Couple of things to note: different engines will run together in practice so you might be in a tag kart on track with folks in Yamaha or Briggs engines. So clearly speeds are going to be different.

    at first I thought you weren’t supposed to pass people. Turns out that it’s fine to pass, just do so sensibly. There’s no restriction as to when or where you can pass but generally folks were cautious.

    The seniors are very well behaved and careful, the teens appear to be generally really good drivers and are a bit scary to watch because they run very aggressively.

    my day started miserably because the local rule is “if you stall you are done”. If you stall your kart, you will be watching other people go by until the checkered flags drops. My first session ended in turn 3 and my second was a bit better (made it one full lap before stalling out behind a rental Briggs). So really, you don’t want your engine to cut out.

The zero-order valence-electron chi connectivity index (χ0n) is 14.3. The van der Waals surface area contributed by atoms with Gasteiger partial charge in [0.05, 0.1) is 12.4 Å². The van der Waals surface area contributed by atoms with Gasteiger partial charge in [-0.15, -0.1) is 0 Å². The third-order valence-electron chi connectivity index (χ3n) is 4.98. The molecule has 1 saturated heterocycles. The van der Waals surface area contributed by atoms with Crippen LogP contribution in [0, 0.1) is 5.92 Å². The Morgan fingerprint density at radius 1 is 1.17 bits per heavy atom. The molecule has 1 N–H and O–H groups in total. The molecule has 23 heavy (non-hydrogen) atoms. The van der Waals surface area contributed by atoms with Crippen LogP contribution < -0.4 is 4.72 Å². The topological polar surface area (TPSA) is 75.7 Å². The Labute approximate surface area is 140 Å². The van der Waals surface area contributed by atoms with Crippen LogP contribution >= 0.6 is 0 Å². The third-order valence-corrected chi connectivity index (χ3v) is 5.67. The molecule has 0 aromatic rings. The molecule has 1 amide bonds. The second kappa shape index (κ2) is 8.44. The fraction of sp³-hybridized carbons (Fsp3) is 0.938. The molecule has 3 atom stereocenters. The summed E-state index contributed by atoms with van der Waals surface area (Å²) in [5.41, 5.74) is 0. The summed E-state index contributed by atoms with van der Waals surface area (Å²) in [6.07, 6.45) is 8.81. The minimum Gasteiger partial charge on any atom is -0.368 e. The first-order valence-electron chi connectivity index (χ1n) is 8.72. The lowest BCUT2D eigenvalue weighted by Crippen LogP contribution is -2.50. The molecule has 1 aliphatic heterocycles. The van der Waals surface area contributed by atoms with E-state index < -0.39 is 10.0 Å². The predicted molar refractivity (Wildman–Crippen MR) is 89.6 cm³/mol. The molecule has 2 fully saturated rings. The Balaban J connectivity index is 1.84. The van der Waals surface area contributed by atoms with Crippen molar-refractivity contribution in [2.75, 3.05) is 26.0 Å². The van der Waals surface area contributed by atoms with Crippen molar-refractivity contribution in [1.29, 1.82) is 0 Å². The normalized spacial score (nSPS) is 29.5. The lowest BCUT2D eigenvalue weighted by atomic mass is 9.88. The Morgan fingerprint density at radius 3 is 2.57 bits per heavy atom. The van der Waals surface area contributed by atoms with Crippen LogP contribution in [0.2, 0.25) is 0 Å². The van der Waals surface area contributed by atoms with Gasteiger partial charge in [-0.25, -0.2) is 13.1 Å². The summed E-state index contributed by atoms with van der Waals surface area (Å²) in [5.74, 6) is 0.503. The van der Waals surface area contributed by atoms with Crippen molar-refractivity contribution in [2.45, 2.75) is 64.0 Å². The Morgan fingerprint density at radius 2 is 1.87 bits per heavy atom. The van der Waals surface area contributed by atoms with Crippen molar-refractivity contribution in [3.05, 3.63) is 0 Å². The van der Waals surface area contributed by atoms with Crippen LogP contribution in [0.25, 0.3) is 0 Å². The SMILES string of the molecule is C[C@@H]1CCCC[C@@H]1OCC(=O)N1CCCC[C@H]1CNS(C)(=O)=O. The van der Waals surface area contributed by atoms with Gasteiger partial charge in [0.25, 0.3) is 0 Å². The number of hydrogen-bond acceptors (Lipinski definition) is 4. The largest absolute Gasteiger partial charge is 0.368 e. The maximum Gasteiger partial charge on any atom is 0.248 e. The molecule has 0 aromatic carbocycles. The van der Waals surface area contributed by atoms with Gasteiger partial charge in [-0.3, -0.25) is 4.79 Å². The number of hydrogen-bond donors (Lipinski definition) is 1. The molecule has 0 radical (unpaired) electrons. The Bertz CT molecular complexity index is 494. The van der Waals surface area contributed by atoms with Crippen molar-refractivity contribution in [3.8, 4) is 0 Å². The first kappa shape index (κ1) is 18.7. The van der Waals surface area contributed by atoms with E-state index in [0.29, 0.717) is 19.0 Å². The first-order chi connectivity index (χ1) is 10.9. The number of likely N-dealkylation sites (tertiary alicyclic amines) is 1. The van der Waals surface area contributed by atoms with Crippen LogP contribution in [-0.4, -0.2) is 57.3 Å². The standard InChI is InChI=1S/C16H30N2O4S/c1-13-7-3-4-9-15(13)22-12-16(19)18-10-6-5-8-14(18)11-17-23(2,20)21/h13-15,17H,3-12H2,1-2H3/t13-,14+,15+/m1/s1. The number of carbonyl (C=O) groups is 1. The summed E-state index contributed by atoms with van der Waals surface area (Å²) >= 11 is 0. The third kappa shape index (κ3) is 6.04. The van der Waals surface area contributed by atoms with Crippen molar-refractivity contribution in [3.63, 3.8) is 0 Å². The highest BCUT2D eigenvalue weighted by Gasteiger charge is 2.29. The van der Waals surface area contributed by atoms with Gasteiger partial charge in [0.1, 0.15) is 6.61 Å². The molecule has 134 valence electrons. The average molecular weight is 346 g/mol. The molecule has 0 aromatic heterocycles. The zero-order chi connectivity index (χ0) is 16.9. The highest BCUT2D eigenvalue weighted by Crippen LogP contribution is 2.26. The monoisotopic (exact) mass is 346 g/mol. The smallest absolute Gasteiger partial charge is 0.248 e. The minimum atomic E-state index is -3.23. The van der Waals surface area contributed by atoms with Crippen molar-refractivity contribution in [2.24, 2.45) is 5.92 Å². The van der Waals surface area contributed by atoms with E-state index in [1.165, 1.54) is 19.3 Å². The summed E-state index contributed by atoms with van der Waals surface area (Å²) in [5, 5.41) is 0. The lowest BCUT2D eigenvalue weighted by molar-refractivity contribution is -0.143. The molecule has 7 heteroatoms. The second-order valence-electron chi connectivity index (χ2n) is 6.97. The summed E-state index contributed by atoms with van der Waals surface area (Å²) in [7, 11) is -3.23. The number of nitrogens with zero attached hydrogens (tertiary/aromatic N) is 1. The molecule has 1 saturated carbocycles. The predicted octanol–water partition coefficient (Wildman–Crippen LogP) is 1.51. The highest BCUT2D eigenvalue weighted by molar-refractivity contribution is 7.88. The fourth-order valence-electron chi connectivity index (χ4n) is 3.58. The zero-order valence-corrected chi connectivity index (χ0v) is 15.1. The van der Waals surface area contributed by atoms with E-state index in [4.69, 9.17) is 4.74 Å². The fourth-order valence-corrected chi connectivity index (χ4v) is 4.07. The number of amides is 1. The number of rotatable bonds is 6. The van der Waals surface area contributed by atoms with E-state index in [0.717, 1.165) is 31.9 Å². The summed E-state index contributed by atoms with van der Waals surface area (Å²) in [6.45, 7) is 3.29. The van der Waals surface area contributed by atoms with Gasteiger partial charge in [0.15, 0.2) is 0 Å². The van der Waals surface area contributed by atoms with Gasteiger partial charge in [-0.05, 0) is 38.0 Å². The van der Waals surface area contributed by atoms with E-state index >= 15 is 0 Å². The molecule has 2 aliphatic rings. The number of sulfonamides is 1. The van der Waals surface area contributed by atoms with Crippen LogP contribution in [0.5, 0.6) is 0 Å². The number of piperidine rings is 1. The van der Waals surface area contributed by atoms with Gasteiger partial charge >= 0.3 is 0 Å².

Skill levels are quite varied and I don’t think anyone new to karting would feel uncomfortable.

    If you make a day of it, it’s basically an all you can eat buffet of driving. I personally had reached the point where I basically was physically destroyed by about 2pm.

    it would appear that the best way to go is to own your own kart. The rental tag kart was fun but fit is an issue. They run huge seats so you are going to be bouncing around in there. My knee and the gas tank had an ongoing argument that my knee lost. Fortunately the rental people have a trailer full of gear so I was able to get a knee pad and I was able to borrow a second rib protector to try to widen my girth a bit.

    Since the OP was wondering about buying a kart, FTR has karts for sale from about $2500 to about $6500 used. I know almost nothing about karts so can’t speak to wether these prices are good, bad or indifferent.